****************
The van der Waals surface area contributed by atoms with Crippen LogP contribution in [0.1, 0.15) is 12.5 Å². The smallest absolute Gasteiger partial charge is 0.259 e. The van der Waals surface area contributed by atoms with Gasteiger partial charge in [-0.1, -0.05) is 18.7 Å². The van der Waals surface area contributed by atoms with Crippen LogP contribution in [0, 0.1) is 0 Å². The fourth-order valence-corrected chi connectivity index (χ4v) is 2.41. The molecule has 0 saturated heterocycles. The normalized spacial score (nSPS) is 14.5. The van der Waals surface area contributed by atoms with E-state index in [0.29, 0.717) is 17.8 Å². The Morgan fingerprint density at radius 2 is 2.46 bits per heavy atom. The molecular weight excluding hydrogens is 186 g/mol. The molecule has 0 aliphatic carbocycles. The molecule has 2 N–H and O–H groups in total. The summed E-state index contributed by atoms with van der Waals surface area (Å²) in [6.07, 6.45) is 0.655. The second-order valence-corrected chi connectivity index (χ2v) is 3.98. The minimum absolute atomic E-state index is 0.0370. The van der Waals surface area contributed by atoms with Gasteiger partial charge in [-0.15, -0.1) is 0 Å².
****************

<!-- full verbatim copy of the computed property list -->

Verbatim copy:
The van der Waals surface area contributed by atoms with Crippen LogP contribution in [0.1, 0.15) is 12.5 Å². The smallest absolute Gasteiger partial charge is 0.259 e. The van der Waals surface area contributed by atoms with Gasteiger partial charge in [-0.1, -0.05) is 18.7 Å². The van der Waals surface area contributed by atoms with Crippen LogP contribution in [0, 0.1) is 0 Å². The fourth-order valence-corrected chi connectivity index (χ4v) is 2.41. The molecule has 0 saturated heterocycles. The normalized spacial score (nSPS) is 14.5. The van der Waals surface area contributed by atoms with E-state index in [0.29, 0.717) is 17.8 Å². The Morgan fingerprint density at radius 2 is 2.46 bits per heavy atom. The molecular weight excluding hydrogens is 186 g/mol. The molecule has 0 aliphatic carbocycles. The molecule has 2 N–H and O–H groups in total. The summed E-state index contributed by atoms with van der Waals surface area (Å²) in [6.07, 6.45) is 0.655. The second-order valence-corrected chi connectivity index (χ2v) is 3.98. The minimum absolute atomic E-state index is 0.0370. The van der Waals surface area contributed by atoms with Gasteiger partial charge in [-0.15, -0.1) is 0 Å².